Last month, in Los Angeles, performance director Tom Keegan wrapped shooting on the final mo-cap session for EA Motive's Star Wars: Battlefront II. The veteran director calls it the biggest project he's ever been involved with, as well as one of the most daunting. He's been in the industry for almost two decades; anyone who plays games has surely seen his work.
In fact, Keegan is just old enough to remember a world without video games. Born and raised in New York, he majored in theater at Adelphi University and worked for several years as an Off-Broadway actor and performance artist. In the Nineties, he fell into a job as a development assistant at Hanna-Barbera, where he worked on early Cartoon Network shows like Cow and Chicken, Johnny Bravo, and The Powerpuff Girls. From there, he moved on to Universal Cartoon Studios and, eventually, to Knowledge Adventure, developer of the JumpStart series.
"I was offered this job in kids' educational software, and my boss said: 'Oh, don't leave television. You'll never get back in!'" Keegan tells me. He went to a trusted friend and asked her, "Do you think this CD-ROM thing is gonna turn out to be anything?"
Feeling stifled by his role working on The New Woody Woodpecker Show at Universal, Keegan took her advice and went for it. "And voilà, here I am," he says with a laugh. Following a large acquisition in 2000, he was named the talent director at Vivendi Universal, where he recorded the voice-overs for one of the most acclaimed titles from the original Xbox era – 2004's The Chronicles of Riddick: Escape from Butcher Bay. "There was a lot of politics around the movie," he says. "A lot of times, people in movies get really cranky when they have to do the game – especially back then. Games didn't have as much clout. That was like 2003, 2004. That's so long ago, you know? But it shows you how far games have come, in terms of importance and popularity."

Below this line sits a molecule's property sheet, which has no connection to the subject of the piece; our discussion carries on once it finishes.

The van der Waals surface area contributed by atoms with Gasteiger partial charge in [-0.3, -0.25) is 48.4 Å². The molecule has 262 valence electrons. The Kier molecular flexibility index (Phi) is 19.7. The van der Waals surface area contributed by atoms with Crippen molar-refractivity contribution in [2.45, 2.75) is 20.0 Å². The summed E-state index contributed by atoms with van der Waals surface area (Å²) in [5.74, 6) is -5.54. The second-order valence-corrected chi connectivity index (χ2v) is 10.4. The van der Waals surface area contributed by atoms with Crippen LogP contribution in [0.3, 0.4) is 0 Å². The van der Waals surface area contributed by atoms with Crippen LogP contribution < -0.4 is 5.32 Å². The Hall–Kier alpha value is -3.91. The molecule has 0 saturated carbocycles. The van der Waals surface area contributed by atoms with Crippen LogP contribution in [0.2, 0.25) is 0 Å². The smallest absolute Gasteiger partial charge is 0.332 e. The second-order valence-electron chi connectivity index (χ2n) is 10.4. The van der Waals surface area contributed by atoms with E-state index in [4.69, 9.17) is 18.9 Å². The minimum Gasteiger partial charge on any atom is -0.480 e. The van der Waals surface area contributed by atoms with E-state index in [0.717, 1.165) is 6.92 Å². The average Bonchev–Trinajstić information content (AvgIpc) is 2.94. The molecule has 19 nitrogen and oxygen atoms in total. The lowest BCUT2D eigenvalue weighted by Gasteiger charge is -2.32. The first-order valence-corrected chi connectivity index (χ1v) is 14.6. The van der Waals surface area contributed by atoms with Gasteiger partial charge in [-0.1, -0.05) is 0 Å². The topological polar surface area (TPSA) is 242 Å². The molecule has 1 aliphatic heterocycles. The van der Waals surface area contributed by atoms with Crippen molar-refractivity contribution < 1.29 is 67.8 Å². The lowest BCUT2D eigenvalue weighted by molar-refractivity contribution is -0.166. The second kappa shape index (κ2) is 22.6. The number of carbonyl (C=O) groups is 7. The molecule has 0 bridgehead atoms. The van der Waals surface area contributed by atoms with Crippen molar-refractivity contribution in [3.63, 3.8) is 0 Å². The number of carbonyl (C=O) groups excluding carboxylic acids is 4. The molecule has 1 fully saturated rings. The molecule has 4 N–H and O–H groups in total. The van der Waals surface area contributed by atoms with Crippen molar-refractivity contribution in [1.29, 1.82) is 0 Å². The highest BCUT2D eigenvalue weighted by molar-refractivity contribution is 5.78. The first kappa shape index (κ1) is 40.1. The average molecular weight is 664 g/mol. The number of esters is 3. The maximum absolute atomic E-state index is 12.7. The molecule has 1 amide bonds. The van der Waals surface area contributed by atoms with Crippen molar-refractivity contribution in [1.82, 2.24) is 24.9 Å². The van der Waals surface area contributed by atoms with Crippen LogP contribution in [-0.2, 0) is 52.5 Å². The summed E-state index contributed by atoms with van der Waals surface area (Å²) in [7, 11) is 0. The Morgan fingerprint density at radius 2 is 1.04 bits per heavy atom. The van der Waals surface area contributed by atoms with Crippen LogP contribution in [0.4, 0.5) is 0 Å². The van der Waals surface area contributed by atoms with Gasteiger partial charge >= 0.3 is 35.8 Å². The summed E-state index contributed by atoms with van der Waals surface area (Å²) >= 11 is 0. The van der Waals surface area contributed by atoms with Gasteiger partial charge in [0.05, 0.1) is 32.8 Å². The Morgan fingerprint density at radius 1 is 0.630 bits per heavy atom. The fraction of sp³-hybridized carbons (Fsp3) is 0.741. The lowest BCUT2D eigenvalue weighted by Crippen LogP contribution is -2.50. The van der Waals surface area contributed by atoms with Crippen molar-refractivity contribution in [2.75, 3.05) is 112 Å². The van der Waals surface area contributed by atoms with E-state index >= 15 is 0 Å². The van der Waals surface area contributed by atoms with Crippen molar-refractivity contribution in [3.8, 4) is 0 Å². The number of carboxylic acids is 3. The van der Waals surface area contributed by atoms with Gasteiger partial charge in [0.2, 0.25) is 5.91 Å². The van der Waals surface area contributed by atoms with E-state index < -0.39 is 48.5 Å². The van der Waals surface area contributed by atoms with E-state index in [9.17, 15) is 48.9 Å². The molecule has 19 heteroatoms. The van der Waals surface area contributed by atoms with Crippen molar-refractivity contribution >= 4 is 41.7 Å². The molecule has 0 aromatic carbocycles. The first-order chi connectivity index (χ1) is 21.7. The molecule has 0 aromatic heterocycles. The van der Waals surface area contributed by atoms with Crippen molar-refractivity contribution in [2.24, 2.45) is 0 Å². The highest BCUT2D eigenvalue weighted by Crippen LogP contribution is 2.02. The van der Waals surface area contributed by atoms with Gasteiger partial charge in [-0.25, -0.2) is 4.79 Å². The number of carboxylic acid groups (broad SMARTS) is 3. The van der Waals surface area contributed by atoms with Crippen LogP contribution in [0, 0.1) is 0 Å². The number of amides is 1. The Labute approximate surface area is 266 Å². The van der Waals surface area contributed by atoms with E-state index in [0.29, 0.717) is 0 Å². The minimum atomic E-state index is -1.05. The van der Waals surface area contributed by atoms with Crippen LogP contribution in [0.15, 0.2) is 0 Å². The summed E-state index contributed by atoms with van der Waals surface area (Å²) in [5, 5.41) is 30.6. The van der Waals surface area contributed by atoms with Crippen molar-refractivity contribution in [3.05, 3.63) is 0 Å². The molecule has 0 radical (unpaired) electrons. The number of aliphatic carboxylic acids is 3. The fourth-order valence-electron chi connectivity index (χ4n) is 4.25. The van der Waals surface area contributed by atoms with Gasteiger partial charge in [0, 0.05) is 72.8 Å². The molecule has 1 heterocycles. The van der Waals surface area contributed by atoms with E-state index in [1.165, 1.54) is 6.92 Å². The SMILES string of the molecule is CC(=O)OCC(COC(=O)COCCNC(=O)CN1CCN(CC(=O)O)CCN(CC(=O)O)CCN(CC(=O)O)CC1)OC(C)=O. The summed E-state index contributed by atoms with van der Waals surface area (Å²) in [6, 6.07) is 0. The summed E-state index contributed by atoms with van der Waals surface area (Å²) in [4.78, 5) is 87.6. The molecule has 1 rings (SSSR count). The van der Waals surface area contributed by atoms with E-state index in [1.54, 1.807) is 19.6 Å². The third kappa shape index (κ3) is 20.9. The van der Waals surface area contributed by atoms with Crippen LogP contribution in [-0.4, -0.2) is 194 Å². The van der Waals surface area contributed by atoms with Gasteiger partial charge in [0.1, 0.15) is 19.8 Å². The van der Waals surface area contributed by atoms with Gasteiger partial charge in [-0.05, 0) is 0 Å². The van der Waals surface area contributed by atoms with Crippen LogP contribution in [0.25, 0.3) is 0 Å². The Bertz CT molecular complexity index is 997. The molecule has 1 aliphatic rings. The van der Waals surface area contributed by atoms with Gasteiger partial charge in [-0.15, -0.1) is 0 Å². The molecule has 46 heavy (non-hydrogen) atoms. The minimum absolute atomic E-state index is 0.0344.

While the memory of working on Escape from Butcher Bay isn't necessarily a fond one, that project with Starbreeze Studios introduced Keegan to Jens Matthies, now the creative director at Swedish developer MachineGames. Three years later, they reunited to make the cult hit The Darkness, Keegan's first project to utilize performance-capture technology. "And we've been collaborating together for almost 15 years, now." Most recently, Keegan worked with Matthies and the rest of his team on Wolfenstein: The New Colossus, which is slated for release later this year.
EA DICE, the studio behind the wildly successful Battlefield series – and the multiplayer component of Star Wars: Battlefront – has become Keegan's bread and butter. In 2011, he served as the performance director for Battlefield 3, and has been a mainstay on the series ever since. "DICE has been a great collaborator and supporter of my work," he says. "I did Mirror's Edge: Catalyst with them, also. It's nice to have a group of people who I don't have to start over at the beginning with. I do a lot of training. There's always new people. But there are so many creative and interesting people in games – storytellers – yet not as many people that have dramatic training. And that's really where I feel I fit in."
According to Battlefield 1 star Jeff Berg, Keegan has a rare talent for getting honest, truthful performances out of actors. "Tom really understands how to peel back the layers of the actor's instrument," he says. "Before our first table read, we all sat on the floor, introduced ourselves, and Tom asked us what our families meant to us and how that would affect our role in the game. This man wasn't gonna accept anything but the best from his actors. We were gonna have to bring our vulnerability to the table every single day."
Karen David, who played Isabel Kruger in Mirror's Edge: Catalyst, had never acted in a video game prior to working with Keegan. "It really felt like we were in a play," she says. "Our morning warm-up sessions took me back to when I was in drama college and when I was in the West End, in London, doing warm-ups with the cast before we went onstage. If it wasn't for the suits we had to wear, and the dots all over our faces and the head gear, I would've thought we were in a theater – not on a special-effects stage."